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In the following figure enter image description here

we can see that the p-orbitals overlap 1s orbital (though relatively very little). How can an electron in p-orbital, be simultaneously in the 1s orbital at any given point in space and time?

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The question is interesting, but slightly ill-defined. If you take s and p orbitals as a solution of Schrodinger equation of hydrogen-like atom, then they are eigenfunctions of Hamiltonian, therefore are orthogonal. That means - no overlap. Do not be misled by the figure, if you do the math properly, $\langle1s|2p\rangle = 0$.

If you speak of just one electron, the solution is reasonably simple as stated in the article and the electron does not simultaneously reside in both orbitals. Even if you would think of interaction with excited states, it would not help, as single excitations do not interact with ground state. You can of course excite it, but than it is not "simultaneous".

In many-electron system, the picture gets more complicated, but this was not a question.

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It is important to know that the overlap must be performed with the wave functions $\psi_j(\vec{r})$, not the density, $\rho_j(\vec{r}) = \psi_j(\vec{r})^* \psi_j(\vec{r})$. Wave functions have signs; they oscillate, as these oscillations encode the momentum distribution $\rho_j(\vec{p})$.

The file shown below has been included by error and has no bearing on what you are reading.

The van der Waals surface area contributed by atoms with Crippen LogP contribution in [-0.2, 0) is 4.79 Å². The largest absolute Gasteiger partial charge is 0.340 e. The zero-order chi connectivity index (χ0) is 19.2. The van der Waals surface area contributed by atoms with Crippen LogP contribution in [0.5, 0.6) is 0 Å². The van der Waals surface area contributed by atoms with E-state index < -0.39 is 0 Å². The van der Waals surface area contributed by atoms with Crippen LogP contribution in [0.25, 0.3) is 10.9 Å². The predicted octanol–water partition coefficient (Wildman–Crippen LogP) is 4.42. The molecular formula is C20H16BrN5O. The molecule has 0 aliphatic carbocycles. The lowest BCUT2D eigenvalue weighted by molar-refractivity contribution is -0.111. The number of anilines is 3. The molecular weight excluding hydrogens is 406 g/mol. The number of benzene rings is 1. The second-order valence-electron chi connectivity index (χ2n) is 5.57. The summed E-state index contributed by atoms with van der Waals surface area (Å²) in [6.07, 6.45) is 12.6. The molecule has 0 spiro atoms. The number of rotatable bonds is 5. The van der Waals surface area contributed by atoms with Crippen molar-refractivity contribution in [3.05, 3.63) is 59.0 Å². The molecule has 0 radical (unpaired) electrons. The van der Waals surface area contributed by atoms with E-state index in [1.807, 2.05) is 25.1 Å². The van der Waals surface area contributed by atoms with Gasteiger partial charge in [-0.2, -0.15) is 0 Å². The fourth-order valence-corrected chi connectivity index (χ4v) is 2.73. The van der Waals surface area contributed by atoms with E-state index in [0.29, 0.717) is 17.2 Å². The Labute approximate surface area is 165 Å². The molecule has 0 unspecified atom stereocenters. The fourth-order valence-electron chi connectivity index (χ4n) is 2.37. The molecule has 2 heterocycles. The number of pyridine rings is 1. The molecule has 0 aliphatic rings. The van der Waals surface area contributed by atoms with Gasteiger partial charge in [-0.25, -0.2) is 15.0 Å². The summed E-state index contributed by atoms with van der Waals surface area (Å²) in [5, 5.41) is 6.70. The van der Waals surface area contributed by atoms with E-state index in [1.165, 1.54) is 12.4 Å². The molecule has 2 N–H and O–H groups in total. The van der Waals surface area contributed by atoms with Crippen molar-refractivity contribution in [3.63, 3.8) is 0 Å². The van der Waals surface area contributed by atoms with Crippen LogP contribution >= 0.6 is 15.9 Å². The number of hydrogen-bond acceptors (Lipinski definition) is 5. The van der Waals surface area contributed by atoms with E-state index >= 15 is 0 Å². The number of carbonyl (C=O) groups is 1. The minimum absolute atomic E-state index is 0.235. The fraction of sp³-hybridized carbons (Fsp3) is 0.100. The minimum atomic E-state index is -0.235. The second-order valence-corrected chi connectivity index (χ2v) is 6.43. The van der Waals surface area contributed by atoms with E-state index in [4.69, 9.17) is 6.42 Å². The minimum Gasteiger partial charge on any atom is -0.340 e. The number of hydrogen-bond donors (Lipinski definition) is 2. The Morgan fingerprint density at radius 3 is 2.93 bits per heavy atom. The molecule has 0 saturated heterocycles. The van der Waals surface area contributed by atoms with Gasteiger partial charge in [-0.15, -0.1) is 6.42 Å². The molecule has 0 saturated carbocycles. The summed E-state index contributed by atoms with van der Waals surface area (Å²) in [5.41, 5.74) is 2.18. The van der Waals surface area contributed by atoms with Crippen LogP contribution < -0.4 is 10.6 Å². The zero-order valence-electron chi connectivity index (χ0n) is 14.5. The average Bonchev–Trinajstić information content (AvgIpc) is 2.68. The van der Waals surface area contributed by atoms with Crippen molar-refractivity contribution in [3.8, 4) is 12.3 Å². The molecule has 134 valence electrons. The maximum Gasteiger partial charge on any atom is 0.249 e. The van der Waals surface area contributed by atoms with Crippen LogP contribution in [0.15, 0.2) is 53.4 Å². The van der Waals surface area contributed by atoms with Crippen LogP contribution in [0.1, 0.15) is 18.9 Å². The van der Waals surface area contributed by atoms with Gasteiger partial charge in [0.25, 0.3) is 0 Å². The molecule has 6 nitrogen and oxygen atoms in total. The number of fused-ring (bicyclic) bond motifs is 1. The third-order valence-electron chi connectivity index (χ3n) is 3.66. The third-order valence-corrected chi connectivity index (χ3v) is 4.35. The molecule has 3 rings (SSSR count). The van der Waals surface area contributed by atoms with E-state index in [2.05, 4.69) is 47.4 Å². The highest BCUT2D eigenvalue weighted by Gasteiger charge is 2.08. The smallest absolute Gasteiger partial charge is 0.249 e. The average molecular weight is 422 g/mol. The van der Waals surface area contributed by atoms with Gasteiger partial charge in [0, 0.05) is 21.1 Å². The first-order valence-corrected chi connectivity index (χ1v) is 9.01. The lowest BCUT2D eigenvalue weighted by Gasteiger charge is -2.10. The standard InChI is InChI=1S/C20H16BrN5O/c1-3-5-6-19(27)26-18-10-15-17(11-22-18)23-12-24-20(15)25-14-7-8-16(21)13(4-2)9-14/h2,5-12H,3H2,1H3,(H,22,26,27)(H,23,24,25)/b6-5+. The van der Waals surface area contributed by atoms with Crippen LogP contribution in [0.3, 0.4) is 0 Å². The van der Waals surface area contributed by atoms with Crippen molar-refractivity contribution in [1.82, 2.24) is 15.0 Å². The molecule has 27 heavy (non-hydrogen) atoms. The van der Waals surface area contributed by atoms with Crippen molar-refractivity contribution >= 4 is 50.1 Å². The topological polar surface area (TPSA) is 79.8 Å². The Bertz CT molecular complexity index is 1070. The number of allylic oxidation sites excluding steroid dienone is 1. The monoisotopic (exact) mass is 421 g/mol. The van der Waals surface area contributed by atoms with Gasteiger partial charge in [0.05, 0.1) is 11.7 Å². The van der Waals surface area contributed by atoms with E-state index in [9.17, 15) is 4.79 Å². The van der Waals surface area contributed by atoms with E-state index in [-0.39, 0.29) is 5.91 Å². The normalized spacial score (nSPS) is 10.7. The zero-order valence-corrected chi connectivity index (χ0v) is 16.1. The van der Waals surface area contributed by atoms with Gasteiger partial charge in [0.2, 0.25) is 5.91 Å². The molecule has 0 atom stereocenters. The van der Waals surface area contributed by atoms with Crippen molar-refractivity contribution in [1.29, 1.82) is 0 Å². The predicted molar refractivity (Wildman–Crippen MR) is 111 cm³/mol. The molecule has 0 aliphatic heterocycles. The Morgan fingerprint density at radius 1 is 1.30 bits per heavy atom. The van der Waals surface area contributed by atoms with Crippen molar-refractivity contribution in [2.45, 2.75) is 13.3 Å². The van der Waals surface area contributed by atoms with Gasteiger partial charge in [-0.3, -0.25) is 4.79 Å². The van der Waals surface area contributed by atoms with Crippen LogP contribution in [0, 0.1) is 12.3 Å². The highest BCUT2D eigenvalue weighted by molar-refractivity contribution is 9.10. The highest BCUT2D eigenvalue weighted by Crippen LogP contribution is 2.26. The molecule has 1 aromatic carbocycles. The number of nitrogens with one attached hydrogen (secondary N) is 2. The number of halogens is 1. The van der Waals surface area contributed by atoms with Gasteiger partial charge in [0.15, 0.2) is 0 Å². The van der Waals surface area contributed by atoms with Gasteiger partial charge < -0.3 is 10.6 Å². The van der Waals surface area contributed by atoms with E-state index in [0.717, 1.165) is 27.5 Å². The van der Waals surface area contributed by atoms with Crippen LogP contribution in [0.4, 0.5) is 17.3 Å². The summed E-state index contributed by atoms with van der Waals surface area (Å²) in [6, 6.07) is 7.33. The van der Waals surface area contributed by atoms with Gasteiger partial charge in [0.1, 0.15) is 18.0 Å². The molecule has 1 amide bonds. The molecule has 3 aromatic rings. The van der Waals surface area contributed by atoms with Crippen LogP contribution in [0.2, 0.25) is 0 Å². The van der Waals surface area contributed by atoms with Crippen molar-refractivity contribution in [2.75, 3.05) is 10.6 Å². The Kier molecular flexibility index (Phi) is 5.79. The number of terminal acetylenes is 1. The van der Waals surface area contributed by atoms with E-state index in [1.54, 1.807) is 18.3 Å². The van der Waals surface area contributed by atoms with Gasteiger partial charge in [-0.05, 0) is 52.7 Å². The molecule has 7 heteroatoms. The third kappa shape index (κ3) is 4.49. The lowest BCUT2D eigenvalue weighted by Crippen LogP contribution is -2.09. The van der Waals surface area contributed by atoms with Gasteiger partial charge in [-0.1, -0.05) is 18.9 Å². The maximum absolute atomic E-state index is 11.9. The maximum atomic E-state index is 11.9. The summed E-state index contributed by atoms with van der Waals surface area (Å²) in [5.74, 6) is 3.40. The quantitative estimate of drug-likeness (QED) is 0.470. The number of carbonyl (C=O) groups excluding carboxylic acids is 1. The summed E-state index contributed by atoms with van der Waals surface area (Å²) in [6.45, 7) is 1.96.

When you calculate the overlap between $\psi_s(\vec{r})$ and $\psi_p(\vec{r})$, $\int_V \psi_s(\vec{r}) \psi_p(\vec{r}) dV$ ($V$ is the volume) you should remember that the lobes of the "p" wave function have different signs, while the spherical $s$ wave function keeps the same sign over the surface of the sphere. Therefore, the integral has two identical but opposite (different sign) contributions that cancel the overlap.

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Remember that the orbitals are really just approximations showing the most likely places for an electron with a given set of quantum numbers to be. If you don't apply a cutoff (like less than a 1/1000000 chance), all orbitals would encompass the entire universe. We just make pictures like this by identifying the places that an electron could be within some margin of probability.

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